Wouldn’t you love to drive a boat that can run at a speed equal to that of the fastest car on the earth? Engineers have been looking for ways to make the transportation on water faster and smoother. Hovercraft, in a way, have proved to be the solution to this problem. So how do they work? A boat that can run both on land and water! No, we aren’t talking about some hi-tech vehicle from a James Bond movie but a real amphibious vehicle that can run both on land as well as water and that too with the same speed.
Hovercraft, also known as Air Cushion Vehicles (ACV), can run on any type of surface. These vehicles uses a cushion of high pressurized air to lift it slightly above the surface so that there is no contact with the later. The main objective is to remove any form of friction that is generated when a vehicle runs on a surface. This means that a hovercraft runs in air. But how can such a huge thing be lifted in air just with the help of pressurized air? Let’s find out. How does it work? Hovercraft run on two main important functions, lifting and propelling.
The craft is lifted above the surface with the help of a giant fan that creates a massive air draft in the downward direction which pushes the craft upward. The lift can be of a few centimeters or nches. The fan is moved with the help of an engine which is located at the rear of the craft. To quarantine the air underneath the craft a flexible rubber skirt is used. This skirt prevents the escape of air from beneath the craft and flexible rubber allows it to move over any obstacle in the way. The skirt has small holes to allow the air to escape, which also helps the craft to move.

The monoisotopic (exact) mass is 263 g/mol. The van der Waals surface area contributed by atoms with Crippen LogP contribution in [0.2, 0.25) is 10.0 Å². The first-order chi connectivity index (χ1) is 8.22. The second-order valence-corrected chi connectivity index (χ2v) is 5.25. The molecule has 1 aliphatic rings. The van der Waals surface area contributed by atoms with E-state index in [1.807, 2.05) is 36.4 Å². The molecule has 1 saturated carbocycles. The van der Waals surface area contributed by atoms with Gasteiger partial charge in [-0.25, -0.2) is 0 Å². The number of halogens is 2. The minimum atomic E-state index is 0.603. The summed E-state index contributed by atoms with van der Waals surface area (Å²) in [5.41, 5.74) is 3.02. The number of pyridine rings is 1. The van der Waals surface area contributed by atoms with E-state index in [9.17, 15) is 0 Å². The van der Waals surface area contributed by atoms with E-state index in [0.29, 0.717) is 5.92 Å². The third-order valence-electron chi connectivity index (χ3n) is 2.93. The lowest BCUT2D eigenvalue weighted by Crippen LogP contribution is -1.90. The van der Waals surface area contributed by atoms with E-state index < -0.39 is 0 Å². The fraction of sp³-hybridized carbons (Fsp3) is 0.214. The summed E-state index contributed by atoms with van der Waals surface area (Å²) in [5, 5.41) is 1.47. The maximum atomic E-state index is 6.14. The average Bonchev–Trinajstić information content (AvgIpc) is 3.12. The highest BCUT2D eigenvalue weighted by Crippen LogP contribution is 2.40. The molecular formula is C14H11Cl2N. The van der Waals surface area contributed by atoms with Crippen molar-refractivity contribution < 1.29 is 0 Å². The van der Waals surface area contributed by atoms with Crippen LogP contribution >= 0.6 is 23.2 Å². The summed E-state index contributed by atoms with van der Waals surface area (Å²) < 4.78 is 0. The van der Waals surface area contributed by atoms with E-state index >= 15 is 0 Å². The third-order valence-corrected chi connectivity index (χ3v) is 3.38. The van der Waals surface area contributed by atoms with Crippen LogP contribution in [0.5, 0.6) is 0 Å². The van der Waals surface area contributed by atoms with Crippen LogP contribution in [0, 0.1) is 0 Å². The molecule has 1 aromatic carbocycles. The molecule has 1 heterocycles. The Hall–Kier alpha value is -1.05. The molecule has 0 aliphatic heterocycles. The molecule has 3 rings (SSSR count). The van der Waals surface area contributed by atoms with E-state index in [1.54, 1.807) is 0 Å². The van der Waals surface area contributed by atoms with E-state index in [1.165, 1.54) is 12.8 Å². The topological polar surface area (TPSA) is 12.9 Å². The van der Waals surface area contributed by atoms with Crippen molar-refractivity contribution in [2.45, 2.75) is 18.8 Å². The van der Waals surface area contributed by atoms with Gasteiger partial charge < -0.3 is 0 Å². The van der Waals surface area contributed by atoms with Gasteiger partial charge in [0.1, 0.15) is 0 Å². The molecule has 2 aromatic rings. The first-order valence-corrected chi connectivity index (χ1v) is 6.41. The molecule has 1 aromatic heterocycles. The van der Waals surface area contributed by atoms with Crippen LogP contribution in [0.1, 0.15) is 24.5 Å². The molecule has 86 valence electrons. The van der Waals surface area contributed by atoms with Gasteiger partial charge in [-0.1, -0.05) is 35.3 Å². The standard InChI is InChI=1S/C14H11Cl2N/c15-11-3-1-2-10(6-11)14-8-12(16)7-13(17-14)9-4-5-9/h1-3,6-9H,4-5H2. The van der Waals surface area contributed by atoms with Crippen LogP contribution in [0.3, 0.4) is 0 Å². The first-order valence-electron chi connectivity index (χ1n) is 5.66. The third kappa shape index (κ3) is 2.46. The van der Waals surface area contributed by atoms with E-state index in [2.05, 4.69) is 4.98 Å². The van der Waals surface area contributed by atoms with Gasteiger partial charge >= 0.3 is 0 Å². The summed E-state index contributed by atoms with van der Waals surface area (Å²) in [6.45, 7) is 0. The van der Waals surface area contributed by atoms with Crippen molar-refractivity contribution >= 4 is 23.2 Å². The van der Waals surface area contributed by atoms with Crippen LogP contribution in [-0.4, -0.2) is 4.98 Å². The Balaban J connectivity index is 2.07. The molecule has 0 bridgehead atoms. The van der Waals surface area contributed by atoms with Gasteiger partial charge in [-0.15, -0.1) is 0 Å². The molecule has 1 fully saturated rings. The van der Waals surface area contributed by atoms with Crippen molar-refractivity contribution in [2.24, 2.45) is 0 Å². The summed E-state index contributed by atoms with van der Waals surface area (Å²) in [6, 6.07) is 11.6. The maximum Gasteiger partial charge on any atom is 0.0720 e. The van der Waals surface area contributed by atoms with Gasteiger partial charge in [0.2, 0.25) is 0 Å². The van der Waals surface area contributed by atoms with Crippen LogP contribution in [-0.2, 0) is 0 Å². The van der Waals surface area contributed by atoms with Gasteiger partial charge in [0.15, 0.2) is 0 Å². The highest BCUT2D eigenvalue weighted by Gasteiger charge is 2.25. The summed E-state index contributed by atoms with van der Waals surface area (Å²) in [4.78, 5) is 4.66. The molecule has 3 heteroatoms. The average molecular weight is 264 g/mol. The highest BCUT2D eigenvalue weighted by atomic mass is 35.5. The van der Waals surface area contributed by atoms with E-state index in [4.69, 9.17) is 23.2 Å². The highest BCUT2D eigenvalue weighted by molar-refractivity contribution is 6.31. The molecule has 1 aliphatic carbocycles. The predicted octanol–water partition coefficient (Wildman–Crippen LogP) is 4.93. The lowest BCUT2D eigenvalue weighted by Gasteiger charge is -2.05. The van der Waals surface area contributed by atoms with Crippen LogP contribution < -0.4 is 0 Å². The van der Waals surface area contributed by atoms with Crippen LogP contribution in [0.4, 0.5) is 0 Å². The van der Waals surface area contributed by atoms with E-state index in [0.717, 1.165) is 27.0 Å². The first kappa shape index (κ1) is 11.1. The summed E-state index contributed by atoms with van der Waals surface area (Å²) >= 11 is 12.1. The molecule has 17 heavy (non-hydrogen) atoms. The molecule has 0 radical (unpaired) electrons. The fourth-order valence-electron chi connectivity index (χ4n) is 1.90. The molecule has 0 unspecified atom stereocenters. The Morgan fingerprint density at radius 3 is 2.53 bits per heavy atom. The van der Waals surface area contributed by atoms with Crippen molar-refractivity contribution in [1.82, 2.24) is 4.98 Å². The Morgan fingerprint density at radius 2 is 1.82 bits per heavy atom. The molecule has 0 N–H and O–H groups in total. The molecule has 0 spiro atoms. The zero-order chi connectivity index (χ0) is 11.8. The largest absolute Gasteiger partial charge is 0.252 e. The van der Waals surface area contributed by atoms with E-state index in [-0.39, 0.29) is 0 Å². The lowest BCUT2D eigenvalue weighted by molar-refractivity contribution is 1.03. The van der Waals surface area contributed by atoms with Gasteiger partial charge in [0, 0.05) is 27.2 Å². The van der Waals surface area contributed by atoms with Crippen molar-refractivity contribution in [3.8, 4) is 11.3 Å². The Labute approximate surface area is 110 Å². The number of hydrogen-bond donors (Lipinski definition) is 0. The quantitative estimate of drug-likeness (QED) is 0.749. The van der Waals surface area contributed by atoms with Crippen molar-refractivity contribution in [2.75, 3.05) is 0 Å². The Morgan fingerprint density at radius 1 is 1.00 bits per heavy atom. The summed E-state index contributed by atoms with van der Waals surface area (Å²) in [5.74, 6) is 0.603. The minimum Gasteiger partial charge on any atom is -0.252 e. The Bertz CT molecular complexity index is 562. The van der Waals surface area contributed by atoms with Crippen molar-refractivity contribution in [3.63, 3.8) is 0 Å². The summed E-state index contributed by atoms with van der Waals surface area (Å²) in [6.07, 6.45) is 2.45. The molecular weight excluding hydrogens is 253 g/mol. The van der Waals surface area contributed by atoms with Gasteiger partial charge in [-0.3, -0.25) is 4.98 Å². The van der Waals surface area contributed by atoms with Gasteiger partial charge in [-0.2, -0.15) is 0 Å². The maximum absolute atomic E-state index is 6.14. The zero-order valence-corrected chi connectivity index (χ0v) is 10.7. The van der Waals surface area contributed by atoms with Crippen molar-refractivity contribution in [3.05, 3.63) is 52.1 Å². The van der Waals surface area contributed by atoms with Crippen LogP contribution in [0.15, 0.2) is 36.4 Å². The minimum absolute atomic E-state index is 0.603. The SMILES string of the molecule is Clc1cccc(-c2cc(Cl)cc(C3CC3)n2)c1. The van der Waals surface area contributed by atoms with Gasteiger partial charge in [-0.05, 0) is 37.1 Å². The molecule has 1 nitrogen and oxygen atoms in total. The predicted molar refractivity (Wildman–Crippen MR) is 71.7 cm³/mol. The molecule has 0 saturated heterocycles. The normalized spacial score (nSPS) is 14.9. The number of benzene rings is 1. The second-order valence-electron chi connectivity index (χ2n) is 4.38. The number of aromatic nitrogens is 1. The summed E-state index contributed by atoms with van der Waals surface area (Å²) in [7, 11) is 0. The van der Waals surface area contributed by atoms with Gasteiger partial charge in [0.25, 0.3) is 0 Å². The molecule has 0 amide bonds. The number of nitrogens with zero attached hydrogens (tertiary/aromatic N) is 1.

The edges of the skirt are made of extra thick rubber to create a seal between the skirt and the surface, which prevents the escape of air and also to reduce wear and tear due to the constant contact with the surface. For the propulsion of the craft, small propeller fans are fitted on the top of the craft. These fans are run by separate diesel engines. These fans pushes the craft forward by creating a backward force. The fans are not like normal fans which pushes the air in a spiral way but are fitted with stationary blades which resist the spiral flow of air and thus provide a greater thrust.
For steering the craft, rudders are installed behind the fans. The rudder swivels the air from side to side to provide the required steering. Stability and additional information As the hovercraft moves without any contact with the surface, it is imperative that roper stability is maintained. For this the airflow should be adequate, cause if the air pressure generated is more than the craft will be lifted to a greater height which can make the craft to tip. If the air pressure is lower than required than the craft will remain grounded.
It is also imperative that the air cushion is equivalent throughout the surface of the base of the craft to maintain stability. Also it is proved that larger the base surface area of the craft greater would be the stability, but this would reduce the speed considerably. Also, the part of the craft which mounts the fan and ngines would require additional air pressure to lift them off the ground. The total amount of weight a hovercraft carries depend on the lift the fan can generate.
As we know that pressure= force/ area, the higher the pressure generated the better weight carrying capacity craft will have. Which also means that broader the surface area , the greater the weight carrying capacity. Hovercrafts are used in military and in Resources Ships and submarines by Chris Woodford 2004 Discover the Hovercraft by Kevin Jackson 2004 Hovercraft Principle *http://www. brighthubengineering. com/naval-architecture/31617-vehicles-that-sail- on-water-and-land/